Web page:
Rest doesn’t mean you don’t work to receive outcomes. It’s trusting God to bring the outcomes from your work. Sabbath is a rest from work, not a rest from resting.

2) The Bible forbids being a busybody. You need to make the work you do count. The Bible talks about busybodies in the same way it talks about sloths. For example, Paul in

2 Thessalonians 3:11 says, “For we hear that some among you walk in idleness, not busy at work, but busybodies.” You can still walk in idleness while not being idle. Both the sluggard and the busybody are not making their work count. Both come to the end of their day not doing the work God has set before them. Both come to the end of their day with more work still to do. One is exhausted from doing, but still not working. The other is seeking to rest from their resting.

One example would be a father who works hard to earn income for his family then comes home to neglect the very family he is working for. He doesn’t play with his kids. He doesn’t disciple his children. He doesn’t help his wife with things in the house. But he comes home exhausted, sits in his chair, and watches tv because he needs to rest, while neglecting the very thing he is working for. Both the sluggard and the busybody need to repent and do the work God has placed before them.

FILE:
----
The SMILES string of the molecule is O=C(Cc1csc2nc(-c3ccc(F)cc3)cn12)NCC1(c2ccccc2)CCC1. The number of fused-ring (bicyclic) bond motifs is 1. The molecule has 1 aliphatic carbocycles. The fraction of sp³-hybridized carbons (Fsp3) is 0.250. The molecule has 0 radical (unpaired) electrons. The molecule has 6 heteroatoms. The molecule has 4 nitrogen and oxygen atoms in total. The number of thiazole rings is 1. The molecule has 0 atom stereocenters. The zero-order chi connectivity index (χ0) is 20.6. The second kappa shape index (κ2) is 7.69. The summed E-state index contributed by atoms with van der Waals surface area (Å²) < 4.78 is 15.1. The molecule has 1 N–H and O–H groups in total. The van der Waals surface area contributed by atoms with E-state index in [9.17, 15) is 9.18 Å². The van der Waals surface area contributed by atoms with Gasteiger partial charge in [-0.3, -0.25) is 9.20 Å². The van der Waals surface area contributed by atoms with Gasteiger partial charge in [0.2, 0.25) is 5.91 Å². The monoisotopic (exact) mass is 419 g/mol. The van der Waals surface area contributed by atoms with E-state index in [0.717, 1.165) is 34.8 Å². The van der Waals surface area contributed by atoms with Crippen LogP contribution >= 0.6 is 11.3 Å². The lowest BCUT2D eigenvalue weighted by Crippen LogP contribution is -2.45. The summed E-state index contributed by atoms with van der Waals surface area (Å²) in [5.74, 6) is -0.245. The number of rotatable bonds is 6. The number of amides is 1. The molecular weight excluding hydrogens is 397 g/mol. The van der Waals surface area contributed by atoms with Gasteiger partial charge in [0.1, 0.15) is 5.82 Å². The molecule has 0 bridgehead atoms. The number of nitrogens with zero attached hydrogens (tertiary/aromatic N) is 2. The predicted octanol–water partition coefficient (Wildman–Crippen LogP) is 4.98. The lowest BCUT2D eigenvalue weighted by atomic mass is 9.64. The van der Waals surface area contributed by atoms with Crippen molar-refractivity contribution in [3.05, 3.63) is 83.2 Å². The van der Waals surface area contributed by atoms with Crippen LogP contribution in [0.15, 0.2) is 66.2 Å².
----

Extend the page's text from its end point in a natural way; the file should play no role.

3) The Bible forbids overwork. The simplest way we know this fourth commandment to be broken is when it is ignored…when it is not practiced. This often happens for at least two reasons. One is a lack of faith, as we saw earlier. Even if you don’t say it, you live as if God’s not working if you’re not working. That is the farthest thing from the truth. If that is you, you need to repent and trust in the God who never slumbers nor sleeps (Psalm 121:4).

Secondly, this command is broken when work becomes an idol…something you pursue above God or for your own glory. Here’s one way you can tell if work has become an idol to you: If work is an idol, rest will feel like a sin. Is that you? Do you feel guilty when you rest? When you take some time off? If that is you, you need to repent, remember the Sabbath and keep it holy. You are soiling the Sabbath with idolatry. Have you broken the Sabbath command by failing to rest…by worshiping your work rather than your God?

Some people say that Jesus broke this commandment, that he didn’t keep the Sabbath holy (Matthew 12:1-8). This isn’t true, though. We never see Jesus break the 4th commandment or any commandment. He has no problem breaking the traditions built upon the Sabbath, but His conflicts with the scribes and Pharisees weren’t over the legitimacy of the Sabbath command itself. He didn’t break the 4th commandment…He is the fulfillment of it. He is the Lord of the Sabbath (Matt 12:8).